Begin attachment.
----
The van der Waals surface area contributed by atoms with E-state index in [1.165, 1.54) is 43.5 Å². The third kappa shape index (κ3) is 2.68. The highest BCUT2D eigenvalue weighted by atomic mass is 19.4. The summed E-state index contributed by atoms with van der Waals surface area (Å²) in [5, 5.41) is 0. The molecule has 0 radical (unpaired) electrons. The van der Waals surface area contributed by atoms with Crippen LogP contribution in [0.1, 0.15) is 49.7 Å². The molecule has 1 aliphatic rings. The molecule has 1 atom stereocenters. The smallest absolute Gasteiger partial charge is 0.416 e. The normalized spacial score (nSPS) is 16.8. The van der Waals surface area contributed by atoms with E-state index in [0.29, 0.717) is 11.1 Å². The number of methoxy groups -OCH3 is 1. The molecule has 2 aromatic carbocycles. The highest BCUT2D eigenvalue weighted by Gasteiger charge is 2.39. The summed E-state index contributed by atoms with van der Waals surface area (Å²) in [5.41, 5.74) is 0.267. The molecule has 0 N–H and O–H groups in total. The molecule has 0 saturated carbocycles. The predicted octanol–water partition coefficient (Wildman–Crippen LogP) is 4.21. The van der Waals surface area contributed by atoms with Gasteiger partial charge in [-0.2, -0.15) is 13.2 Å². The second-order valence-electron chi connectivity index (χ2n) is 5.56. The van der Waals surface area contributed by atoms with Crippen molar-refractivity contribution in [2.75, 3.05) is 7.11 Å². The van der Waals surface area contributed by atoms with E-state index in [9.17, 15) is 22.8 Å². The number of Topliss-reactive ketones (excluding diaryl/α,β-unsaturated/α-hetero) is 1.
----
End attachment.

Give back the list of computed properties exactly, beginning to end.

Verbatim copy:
The van der Waals surface area contributed by atoms with E-state index in [1.165, 1.54) is 43.5 Å². The third kappa shape index (κ3) is 2.68. The highest BCUT2D eigenvalue weighted by atomic mass is 19.4. The summed E-state index contributed by atoms with van der Waals surface area (Å²) in [5, 5.41) is 0. The molecule has 0 radical (unpaired) electrons. The van der Waals surface area contributed by atoms with Crippen LogP contribution in [0.1, 0.15) is 49.7 Å². The molecule has 1 aliphatic rings. The molecule has 1 atom stereocenters. The smallest absolute Gasteiger partial charge is 0.416 e. The normalized spacial score (nSPS) is 16.8. The van der Waals surface area contributed by atoms with E-state index in [0.29, 0.717) is 11.1 Å². The number of methoxy groups -OCH3 is 1. The molecule has 2 aromatic carbocycles. The highest BCUT2D eigenvalue weighted by Gasteiger charge is 2.39. The summed E-state index contributed by atoms with van der Waals surface area (Å²) in [5.41, 5.74) is 0.267. The molecule has 0 N–H and O–H groups in total. The molecule has 0 saturated carbocycles. The predicted octanol–water partition coefficient (Wildman–Crippen LogP) is 4.21. The van der Waals surface area contributed by atoms with Gasteiger partial charge in [-0.2, -0.15) is 13.2 Å². The second-order valence-electron chi connectivity index (χ2n) is 5.56. The van der Waals surface area contributed by atoms with Crippen molar-refractivity contribution in [2.75, 3.05) is 7.11 Å². The van der Waals surface area contributed by atoms with E-state index in [9.17, 15) is 22.8 Å². The number of Topliss-reactive ketones (excluding diaryl/α,β-unsaturated/α-hetero) is 1.